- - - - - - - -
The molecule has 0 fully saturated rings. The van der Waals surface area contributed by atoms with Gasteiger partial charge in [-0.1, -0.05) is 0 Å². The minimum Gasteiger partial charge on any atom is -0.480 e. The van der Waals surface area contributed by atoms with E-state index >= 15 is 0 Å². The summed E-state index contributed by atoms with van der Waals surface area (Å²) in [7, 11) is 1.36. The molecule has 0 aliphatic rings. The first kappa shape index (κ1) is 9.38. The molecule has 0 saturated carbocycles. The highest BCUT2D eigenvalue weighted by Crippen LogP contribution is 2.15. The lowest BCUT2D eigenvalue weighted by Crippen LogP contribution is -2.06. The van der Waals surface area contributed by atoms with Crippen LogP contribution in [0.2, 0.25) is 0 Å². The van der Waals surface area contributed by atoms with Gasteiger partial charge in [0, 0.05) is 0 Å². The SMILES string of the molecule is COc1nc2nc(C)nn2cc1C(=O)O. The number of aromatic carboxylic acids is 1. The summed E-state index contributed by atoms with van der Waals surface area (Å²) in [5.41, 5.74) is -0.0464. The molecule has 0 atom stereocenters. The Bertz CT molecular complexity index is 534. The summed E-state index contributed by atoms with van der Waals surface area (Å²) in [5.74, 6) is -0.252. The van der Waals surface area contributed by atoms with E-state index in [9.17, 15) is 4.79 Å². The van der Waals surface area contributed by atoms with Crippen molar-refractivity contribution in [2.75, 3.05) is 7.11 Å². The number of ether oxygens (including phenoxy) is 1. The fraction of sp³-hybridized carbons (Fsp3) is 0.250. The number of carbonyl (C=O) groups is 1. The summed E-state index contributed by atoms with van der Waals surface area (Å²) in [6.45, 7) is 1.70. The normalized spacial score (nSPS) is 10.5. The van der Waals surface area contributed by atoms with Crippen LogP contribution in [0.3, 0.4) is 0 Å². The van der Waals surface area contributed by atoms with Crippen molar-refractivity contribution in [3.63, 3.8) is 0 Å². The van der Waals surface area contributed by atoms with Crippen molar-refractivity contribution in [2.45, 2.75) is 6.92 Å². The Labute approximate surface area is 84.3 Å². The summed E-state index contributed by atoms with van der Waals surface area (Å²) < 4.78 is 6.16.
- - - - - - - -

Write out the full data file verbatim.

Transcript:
The molecule has 0 fully saturated rings. The van der Waals surface area contributed by atoms with Gasteiger partial charge in [-0.1, -0.05) is 0 Å². The minimum Gasteiger partial charge on any atom is -0.480 e. The van der Waals surface area contributed by atoms with E-state index >= 15 is 0 Å². The summed E-state index contributed by atoms with van der Waals surface area (Å²) in [7, 11) is 1.36. The molecule has 0 aliphatic rings. The first kappa shape index (κ1) is 9.38. The molecule has 0 saturated carbocycles. The highest BCUT2D eigenvalue weighted by Crippen LogP contribution is 2.15. The lowest BCUT2D eigenvalue weighted by Crippen LogP contribution is -2.06. The van der Waals surface area contributed by atoms with Crippen LogP contribution in [0.2, 0.25) is 0 Å². The van der Waals surface area contributed by atoms with Gasteiger partial charge in [0, 0.05) is 0 Å². The SMILES string of the molecule is COc1nc2nc(C)nn2cc1C(=O)O. The number of aromatic carboxylic acids is 1. The summed E-state index contributed by atoms with van der Waals surface area (Å²) in [5.41, 5.74) is -0.0464. The molecule has 0 atom stereocenters. The Bertz CT molecular complexity index is 534. The summed E-state index contributed by atoms with van der Waals surface area (Å²) in [5.74, 6) is -0.252. The van der Waals surface area contributed by atoms with E-state index in [9.17, 15) is 4.79 Å². The van der Waals surface area contributed by atoms with Crippen molar-refractivity contribution in [2.75, 3.05) is 7.11 Å². The number of ether oxygens (including phenoxy) is 1. The fraction of sp³-hybridized carbons (Fsp3) is 0.250. The number of carbonyl (C=O) groups is 1. The summed E-state index contributed by atoms with van der Waals surface area (Å²) in [6.45, 7) is 1.70. The normalized spacial score (nSPS) is 10.5. The van der Waals surface area contributed by atoms with Crippen LogP contribution in [0.3, 0.4) is 0 Å². The van der Waals surface area contributed by atoms with Crippen molar-refractivity contribution in [3.63, 3.8) is 0 Å². The van der Waals surface area contributed by atoms with Crippen molar-refractivity contribution in [2.45, 2.75) is 6.92 Å². The Labute approximate surface area is 84.3 Å². The summed E-state index contributed by atoms with van der Waals surface area (Å²) < 4.78 is 6.16.